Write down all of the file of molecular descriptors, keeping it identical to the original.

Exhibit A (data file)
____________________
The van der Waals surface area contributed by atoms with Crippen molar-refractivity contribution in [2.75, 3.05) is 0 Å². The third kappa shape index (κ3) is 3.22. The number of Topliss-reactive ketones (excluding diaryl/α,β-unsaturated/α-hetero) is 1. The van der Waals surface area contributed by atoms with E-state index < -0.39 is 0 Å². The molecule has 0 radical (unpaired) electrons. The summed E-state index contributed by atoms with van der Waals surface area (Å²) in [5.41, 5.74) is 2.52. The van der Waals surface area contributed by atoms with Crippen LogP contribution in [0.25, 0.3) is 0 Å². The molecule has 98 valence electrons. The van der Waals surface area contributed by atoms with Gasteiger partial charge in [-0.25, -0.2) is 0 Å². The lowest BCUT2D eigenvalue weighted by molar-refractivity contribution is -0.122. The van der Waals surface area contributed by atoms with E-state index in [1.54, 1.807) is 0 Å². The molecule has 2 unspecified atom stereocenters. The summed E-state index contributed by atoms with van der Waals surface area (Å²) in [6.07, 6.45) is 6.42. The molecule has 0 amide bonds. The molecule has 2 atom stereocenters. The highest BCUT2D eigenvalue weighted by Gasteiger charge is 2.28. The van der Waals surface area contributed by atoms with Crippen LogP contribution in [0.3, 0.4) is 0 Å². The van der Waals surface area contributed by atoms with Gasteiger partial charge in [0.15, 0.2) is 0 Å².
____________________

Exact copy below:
The van der Waals surface area contributed by atoms with Crippen molar-refractivity contribution in [2.75, 3.05) is 0 Å². The third kappa shape index (κ3) is 3.22. The number of Topliss-reactive ketones (excluding diaryl/α,β-unsaturated/α-hetero) is 1. The van der Waals surface area contributed by atoms with E-state index < -0.39 is 0 Å². The molecule has 0 radical (unpaired) electrons. The summed E-state index contributed by atoms with van der Waals surface area (Å²) in [5.41, 5.74) is 2.52. The van der Waals surface area contributed by atoms with Crippen LogP contribution in [0.25, 0.3) is 0 Å². The molecule has 98 valence electrons. The van der Waals surface area contributed by atoms with Gasteiger partial charge in [-0.25, -0.2) is 0 Å². The lowest BCUT2D eigenvalue weighted by molar-refractivity contribution is -0.122. The van der Waals surface area contributed by atoms with E-state index in [1.54, 1.807) is 0 Å². The molecule has 2 unspecified atom stereocenters. The summed E-state index contributed by atoms with van der Waals surface area (Å²) in [6.07, 6.45) is 6.42. The molecule has 0 amide bonds. The molecule has 2 atom stereocenters. The highest BCUT2D eigenvalue weighted by Gasteiger charge is 2.28. The van der Waals surface area contributed by atoms with Crippen LogP contribution in [0.3, 0.4) is 0 Å². The van der Waals surface area contributed by atoms with Gasteiger partial charge in [0.15, 0.2) is 0 Å².